UN votes on Russia-Ukraine conflict: what are the results and their significance?


Yatin Bay

The 2022 Russia-Ukraine conflict began with Russia’s military buildup and invasion of Ukrainian territory, escalating global tensions and causing a humanitarian crisis in Europe.

Having been over a year since the beginning of the Russia-Ukraine conflict, the UN recently adopted a resolution to end hostilities via a complete withdrawal of Russia’s military from Ukrainian territory. 141 countries voted in favor of this resolution, 7 voted against it, and 32 abstained.

The majority of UN members did support this, however, the resolution did not specify how it will be implemented. It was more focused on acknowledging the global impacts of war and acknowledged their commitment to Ukraine’s sovereignty. 

“The UN resolution did not do much. It was more like a symbol of support from countries to Ukraine, but it was non-binding and it did not come with any action. It was great that so many countries came to support Ukraine, but there was no actual solution that was achieved,” said Model UN Member Ziyan Liu (‘24).

Maintaining close relations with Russia, Belarus proposed two amendments to the UN resolution, requesting member states to refrain from sending weapons and to address the root cause of the conflict. These proposals were later rejected and Belarus, among others such as North Korea, Mali, and Syria, voted against the resolution.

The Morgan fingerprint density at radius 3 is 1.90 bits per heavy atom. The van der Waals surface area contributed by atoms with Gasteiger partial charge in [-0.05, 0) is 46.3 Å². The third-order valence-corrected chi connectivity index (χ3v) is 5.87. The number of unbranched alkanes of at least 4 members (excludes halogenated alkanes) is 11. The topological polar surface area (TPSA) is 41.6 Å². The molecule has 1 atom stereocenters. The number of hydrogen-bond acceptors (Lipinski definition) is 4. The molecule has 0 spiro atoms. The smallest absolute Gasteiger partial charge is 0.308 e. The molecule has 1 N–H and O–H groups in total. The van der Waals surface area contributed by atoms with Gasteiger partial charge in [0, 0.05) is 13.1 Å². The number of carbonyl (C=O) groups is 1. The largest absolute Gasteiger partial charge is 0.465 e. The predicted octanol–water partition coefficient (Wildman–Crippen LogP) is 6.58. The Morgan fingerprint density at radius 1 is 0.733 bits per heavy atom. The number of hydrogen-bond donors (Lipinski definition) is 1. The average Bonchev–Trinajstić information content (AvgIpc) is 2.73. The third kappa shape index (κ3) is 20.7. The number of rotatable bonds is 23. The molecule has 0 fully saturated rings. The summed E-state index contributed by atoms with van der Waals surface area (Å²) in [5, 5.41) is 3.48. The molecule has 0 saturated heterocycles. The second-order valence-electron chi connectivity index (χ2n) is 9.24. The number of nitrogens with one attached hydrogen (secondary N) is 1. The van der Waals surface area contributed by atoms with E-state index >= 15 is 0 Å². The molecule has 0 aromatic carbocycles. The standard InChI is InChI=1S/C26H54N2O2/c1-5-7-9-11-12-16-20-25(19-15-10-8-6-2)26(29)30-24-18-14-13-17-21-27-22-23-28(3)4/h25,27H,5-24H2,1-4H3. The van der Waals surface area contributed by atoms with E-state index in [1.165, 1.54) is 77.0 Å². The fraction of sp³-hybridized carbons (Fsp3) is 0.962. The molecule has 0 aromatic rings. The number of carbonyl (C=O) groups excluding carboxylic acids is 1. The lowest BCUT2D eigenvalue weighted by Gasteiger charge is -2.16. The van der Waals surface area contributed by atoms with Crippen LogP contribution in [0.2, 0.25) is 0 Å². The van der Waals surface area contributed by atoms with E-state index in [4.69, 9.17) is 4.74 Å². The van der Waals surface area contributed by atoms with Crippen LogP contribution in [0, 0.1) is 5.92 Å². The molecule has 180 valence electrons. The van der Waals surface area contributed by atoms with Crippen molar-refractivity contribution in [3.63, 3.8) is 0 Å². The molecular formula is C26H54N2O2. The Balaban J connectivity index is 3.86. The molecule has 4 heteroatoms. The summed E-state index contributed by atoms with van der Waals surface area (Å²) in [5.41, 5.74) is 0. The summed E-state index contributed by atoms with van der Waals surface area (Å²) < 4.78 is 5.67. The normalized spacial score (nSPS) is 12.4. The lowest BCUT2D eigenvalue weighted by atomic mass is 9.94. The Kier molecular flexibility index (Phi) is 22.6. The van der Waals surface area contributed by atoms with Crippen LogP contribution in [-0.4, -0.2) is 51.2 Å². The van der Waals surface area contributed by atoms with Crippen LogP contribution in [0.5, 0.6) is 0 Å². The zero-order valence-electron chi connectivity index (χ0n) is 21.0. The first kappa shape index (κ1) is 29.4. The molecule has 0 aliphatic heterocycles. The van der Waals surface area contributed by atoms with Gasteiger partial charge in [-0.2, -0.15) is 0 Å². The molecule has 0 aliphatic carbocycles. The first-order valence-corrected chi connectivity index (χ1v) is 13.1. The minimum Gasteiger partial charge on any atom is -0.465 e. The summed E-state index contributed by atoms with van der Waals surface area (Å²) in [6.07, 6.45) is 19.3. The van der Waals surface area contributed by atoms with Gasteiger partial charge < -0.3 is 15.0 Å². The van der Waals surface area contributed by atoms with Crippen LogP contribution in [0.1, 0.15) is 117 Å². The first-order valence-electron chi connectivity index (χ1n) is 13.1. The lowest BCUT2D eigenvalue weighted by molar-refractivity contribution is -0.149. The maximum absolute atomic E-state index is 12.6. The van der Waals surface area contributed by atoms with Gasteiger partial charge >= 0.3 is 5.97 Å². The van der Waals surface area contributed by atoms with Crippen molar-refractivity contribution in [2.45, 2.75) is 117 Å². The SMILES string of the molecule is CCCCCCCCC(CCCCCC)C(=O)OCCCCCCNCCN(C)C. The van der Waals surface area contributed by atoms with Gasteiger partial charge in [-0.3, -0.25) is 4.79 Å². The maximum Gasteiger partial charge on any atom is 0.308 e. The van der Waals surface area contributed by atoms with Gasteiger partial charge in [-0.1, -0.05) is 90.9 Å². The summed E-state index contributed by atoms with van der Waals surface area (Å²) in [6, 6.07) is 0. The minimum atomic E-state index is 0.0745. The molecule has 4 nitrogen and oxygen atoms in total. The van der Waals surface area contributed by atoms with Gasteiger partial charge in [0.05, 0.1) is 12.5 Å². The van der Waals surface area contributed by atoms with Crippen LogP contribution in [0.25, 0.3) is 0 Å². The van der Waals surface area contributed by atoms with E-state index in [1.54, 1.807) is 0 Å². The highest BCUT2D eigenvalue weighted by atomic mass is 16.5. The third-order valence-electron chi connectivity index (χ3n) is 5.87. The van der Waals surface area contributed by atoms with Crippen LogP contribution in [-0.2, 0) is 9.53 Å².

“The reason why Russia invaded Ukraine is NATO getting involved with European borders. This scares Russia, and the more we try to solve the issue by involving even more countries, the more we are at risk we are,” said Russian student Anita Gautam (‘24).

Notably, South Sudan switched sides from last year, now voting in favor of a resolution instead of abstaining because of the UN’s support in providing relief for the victims of its civil war. However, India, China, South Africa, and others, were some of the major nations that abstained from the vote, urging for the route of a mutually determined peace (and for talks to occur between Russia and Ukraine).

“If you look at it in terms of resources, developing countries such as India need this oil that Russia is giving very cheaply – for it greatly benefits developing countries. So far as I have seen, the Indian industry is booming with this oil. The stance should depend on the individual country,” said Dhanvanth Rajesh (‘25).

In conclusion, the UN resolution stands as a symbol of support for Ukraine’s sovereignty, but also underscores the deepening divide among global powers and Russia’s expanding influence in the developing world. The search for peace in Ukraine demands unwavering perseverance from the global community, for the dawn of a new era where harmony is evoked in an otherwise bleak situation.